169. @Clyde
    I am going to need a new roof in a few years. All the roofing crews I see here are Central Americans or Mexicans. Can anyone comment on how good or bad their work quality is? Personal experiences with these crews work? Thanks/

    Who cares? If all the roofing crews are from down there, it doesn’t matter how competent they are. On the other hand, if not all the crews are from down there, then you have a patriotic duty to “buy American” regardless of work quality. So, it doesn’t matter.

  170. @Yojimbo/Zatoichi
    “The Americans I hire can’t last in this job more than half a day,” Martinez said. ..."

    So roughly half a work day in his world is about 8hrs per day.

    To be fair, I think in the era of Dickens and Andrew Carnegie the average US industrial worker did work about 14hrs per day, oftentimes six days a week. So Martinez is just returning to historical norms of 19th century.

    MA19thcGA.

  171. If you cannot pay a decent wage you should put your pos business out of it’s misery.

  172. @Anonymous
    Amazing how the Japanese don't have any shortage of workers willing to build houses.

    Actually, I believe Chinese are being brought in to do some construction work. E.g., in preparation for the 2020 Olympics (which, by the way, needs to be outstanding in every way, or it will ruin brand Japan, which they can’t afford).

    You have to remember that while Abe and Japanese politicians are subject to idiosyncracies of being Japanese, Japan is highly integrated with the world economy and therefore the elites are subject to influence from outside too.

    Japan’s loosening visa standards and attempts to change Article 9 point to the current gov’t being the Jap version of invade/invite.

  173. @syonredux
    A surprisingly good article in immigration in the Atlantic

    Prominent liberals didn’t oppose immigration a decade ago. Most acknowledged its benefits to America’s economy and culture. They supported a path to citizenship for the undocumented. Still, they routinely asserted that low-skilled immigrants depressed the wages of low-skilled American workers and strained America’s welfare state. And they were far more likely than liberals today are to acknowledge that, as Krugman put it, “immigration is an intensely painful topic … because it places basic principles in conflict.”
     

    Today, little of that ambivalence remains. In 2008, the Democratic platform called undocumented immigrants “our neighbors.” But it also warned, “We cannot continue to allow people to enter the United States undetected, undocumented, and unchecked,” adding that “those who enter our country’s borders illegally, and those who employ them, disrespect the rule of the law.” By 2016, such language was gone. The party’s platform described America’s immigration system as a problem, but not illegal immigration itself. And it focused almost entirely on the forms of immigration enforcement that Democrats opposed. In its immigration section, the 2008 platform referred three times to people entering the country “illegally.” The immigration section of the 2016 platform didn’t use the word illegal, or any variation of it, at all.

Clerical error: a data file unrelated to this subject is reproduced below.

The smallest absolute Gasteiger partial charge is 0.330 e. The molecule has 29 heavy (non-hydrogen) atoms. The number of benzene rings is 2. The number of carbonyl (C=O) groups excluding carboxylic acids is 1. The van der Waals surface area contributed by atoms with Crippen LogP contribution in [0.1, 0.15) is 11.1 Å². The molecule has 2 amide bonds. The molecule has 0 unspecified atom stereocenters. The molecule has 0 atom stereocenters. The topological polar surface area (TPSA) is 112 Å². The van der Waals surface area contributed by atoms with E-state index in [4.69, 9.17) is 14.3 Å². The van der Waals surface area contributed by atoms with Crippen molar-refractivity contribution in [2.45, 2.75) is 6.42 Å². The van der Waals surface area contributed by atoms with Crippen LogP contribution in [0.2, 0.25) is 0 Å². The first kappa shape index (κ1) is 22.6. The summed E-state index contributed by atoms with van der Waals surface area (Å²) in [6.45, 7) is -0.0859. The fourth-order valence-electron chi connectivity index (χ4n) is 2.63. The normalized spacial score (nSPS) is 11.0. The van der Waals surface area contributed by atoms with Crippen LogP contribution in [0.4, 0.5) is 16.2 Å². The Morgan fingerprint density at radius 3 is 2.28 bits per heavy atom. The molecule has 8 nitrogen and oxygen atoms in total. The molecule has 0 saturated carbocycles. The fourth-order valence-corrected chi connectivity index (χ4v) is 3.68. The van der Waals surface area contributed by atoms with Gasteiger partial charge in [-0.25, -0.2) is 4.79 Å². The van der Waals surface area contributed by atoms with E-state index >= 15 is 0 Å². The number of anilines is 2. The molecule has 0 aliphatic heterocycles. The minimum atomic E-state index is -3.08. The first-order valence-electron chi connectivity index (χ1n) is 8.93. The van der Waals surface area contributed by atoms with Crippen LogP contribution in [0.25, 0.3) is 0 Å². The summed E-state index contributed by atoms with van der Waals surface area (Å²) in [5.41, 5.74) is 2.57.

“A decade or two ago,” says Jason Furman, a former chairman of President Obama’s Council of Economic Advisers, “Democrats were divided on immigration. Now everyone agrees and is passionate and thinks very little about any potential downsides.” How did this come to be?
     

    A larger explanation is political. Between 2008 and 2016, Democrats became more and more confident that the country’s growing Latino population gave the party an electoral edge. To win the presidency, Democrats convinced themselves, they didn’t need to reassure white people skeptical of immigration so long as they turned out their Latino base. “The fastest-growing sector of the American electorate stampeded toward the Democrats this November,” Salon declared after Obama’s 2008 win. “If that pattern continues, the GOP is doomed to 40 years of wandering in a desert.”
     

    This combination of Latino and corporate activism made it perilous for Democrats to discuss immigration’s costs, as Bernie Sanders learned the hard way. In July 2015, two months after officially announcing his candidacy for president, Sanders was interviewed by Ezra Klein, the editor in chief of Vox. Klein asked whether, in order to fight global poverty, the U.S. should consider “sharply raising the level of immigration we permit, even up to a level of open borders.” Sanders reacted with horror. “That’s a Koch brothers proposal,” he scoffed. He went on to insist that “right-wing people in this country would love … an open-border policy. Bring in all kinds of people, work for $2 or $3 an hour, that would be great for them. I don’t believe in that. I think we have to raise wages in this country.”